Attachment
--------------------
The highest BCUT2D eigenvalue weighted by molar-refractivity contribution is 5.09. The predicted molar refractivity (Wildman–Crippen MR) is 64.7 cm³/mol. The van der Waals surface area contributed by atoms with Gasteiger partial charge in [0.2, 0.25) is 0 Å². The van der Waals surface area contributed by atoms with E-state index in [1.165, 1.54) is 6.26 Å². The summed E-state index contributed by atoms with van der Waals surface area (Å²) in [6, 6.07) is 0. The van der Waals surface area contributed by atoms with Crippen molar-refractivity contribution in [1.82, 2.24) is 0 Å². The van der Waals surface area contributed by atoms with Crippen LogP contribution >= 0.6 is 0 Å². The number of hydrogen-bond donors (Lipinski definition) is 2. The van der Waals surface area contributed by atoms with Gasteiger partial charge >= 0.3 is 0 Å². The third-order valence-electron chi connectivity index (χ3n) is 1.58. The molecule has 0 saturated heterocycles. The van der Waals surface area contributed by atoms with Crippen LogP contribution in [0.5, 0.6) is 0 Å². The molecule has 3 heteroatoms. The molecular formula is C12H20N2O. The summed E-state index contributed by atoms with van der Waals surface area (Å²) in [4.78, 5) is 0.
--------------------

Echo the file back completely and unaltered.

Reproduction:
The highest BCUT2D eigenvalue weighted by molar-refractivity contribution is 5.09. The predicted molar refractivity (Wildman–Crippen MR) is 64.7 cm³/mol. The van der Waals surface area contributed by atoms with Gasteiger partial charge in [0.2, 0.25) is 0 Å². The van der Waals surface area contributed by atoms with E-state index in [1.165, 1.54) is 6.26 Å². The summed E-state index contributed by atoms with van der Waals surface area (Å²) in [6, 6.07) is 0. The van der Waals surface area contributed by atoms with Crippen molar-refractivity contribution in [1.82, 2.24) is 0 Å². The van der Waals surface area contributed by atoms with Crippen LogP contribution >= 0.6 is 0 Å². The number of hydrogen-bond donors (Lipinski definition) is 2. The van der Waals surface area contributed by atoms with Gasteiger partial charge >= 0.3 is 0 Å². The third-order valence-electron chi connectivity index (χ3n) is 1.58. The molecule has 0 saturated heterocycles. The van der Waals surface area contributed by atoms with Crippen LogP contribution in [0.5, 0.6) is 0 Å². The molecule has 3 heteroatoms. The molecular formula is C12H20N2O. The summed E-state index contributed by atoms with van der Waals surface area (Å²) in [4.78, 5) is 0.